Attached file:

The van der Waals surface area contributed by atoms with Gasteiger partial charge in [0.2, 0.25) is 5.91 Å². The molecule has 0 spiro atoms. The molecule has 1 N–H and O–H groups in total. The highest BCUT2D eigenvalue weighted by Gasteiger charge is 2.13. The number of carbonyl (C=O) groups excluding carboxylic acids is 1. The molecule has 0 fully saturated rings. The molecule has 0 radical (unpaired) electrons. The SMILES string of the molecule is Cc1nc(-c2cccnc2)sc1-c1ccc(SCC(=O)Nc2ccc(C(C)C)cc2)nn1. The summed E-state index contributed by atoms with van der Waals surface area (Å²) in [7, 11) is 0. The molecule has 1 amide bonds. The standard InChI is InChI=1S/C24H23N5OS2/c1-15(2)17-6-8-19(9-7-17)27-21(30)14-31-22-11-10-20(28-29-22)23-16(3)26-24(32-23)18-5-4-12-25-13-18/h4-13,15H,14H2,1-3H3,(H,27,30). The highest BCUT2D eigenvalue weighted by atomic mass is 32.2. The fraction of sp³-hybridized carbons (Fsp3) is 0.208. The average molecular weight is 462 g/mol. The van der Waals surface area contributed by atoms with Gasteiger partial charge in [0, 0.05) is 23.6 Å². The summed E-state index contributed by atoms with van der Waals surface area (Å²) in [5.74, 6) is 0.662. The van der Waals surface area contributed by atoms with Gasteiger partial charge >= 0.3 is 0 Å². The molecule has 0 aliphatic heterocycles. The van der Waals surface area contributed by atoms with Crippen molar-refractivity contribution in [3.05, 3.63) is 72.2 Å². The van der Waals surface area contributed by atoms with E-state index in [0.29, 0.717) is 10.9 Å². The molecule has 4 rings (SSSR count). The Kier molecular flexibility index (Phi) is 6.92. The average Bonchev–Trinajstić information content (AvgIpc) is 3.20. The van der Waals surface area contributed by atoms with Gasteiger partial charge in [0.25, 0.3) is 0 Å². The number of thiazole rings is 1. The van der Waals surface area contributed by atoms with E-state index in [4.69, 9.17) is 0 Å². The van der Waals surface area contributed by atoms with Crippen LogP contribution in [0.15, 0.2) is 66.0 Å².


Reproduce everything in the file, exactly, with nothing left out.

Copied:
The van der Waals surface area contributed by atoms with Gasteiger partial charge in [0.2, 0.25) is 5.91 Å². The molecule has 0 spiro atoms. The molecule has 1 N–H and O–H groups in total. The highest BCUT2D eigenvalue weighted by Gasteiger charge is 2.13. The number of carbonyl (C=O) groups excluding carboxylic acids is 1. The molecule has 0 fully saturated rings. The molecule has 0 radical (unpaired) electrons. The SMILES string of the molecule is Cc1nc(-c2cccnc2)sc1-c1ccc(SCC(=O)Nc2ccc(C(C)C)cc2)nn1. The summed E-state index contributed by atoms with van der Waals surface area (Å²) in [7, 11) is 0. The molecule has 1 amide bonds. The standard InChI is InChI=1S/C24H23N5OS2/c1-15(2)17-6-8-19(9-7-17)27-21(30)14-31-22-11-10-20(28-29-22)23-16(3)26-24(32-23)18-5-4-12-25-13-18/h4-13,15H,14H2,1-3H3,(H,27,30). The highest BCUT2D eigenvalue weighted by atomic mass is 32.2. The fraction of sp³-hybridized carbons (Fsp3) is 0.208. The average molecular weight is 462 g/mol. The van der Waals surface area contributed by atoms with Gasteiger partial charge in [0, 0.05) is 23.6 Å². The summed E-state index contributed by atoms with van der Waals surface area (Å²) in [5.74, 6) is 0.662. The van der Waals surface area contributed by atoms with Gasteiger partial charge >= 0.3 is 0 Å². The molecule has 0 aliphatic heterocycles. The van der Waals surface area contributed by atoms with Crippen molar-refractivity contribution in [3.05, 3.63) is 72.2 Å². The van der Waals surface area contributed by atoms with E-state index in [0.29, 0.717) is 10.9 Å². The molecule has 4 rings (SSSR count). The Kier molecular flexibility index (Phi) is 6.92. The average Bonchev–Trinajstić information content (AvgIpc) is 3.20. The van der Waals surface area contributed by atoms with Gasteiger partial charge in [0.25, 0.3) is 0 Å². The number of thiazole rings is 1. The van der Waals surface area contributed by atoms with E-state index in [4.69, 9.17) is 0 Å². The van der Waals surface area contributed by atoms with Crippen LogP contribution in [0.15, 0.2) is 66.0 Å².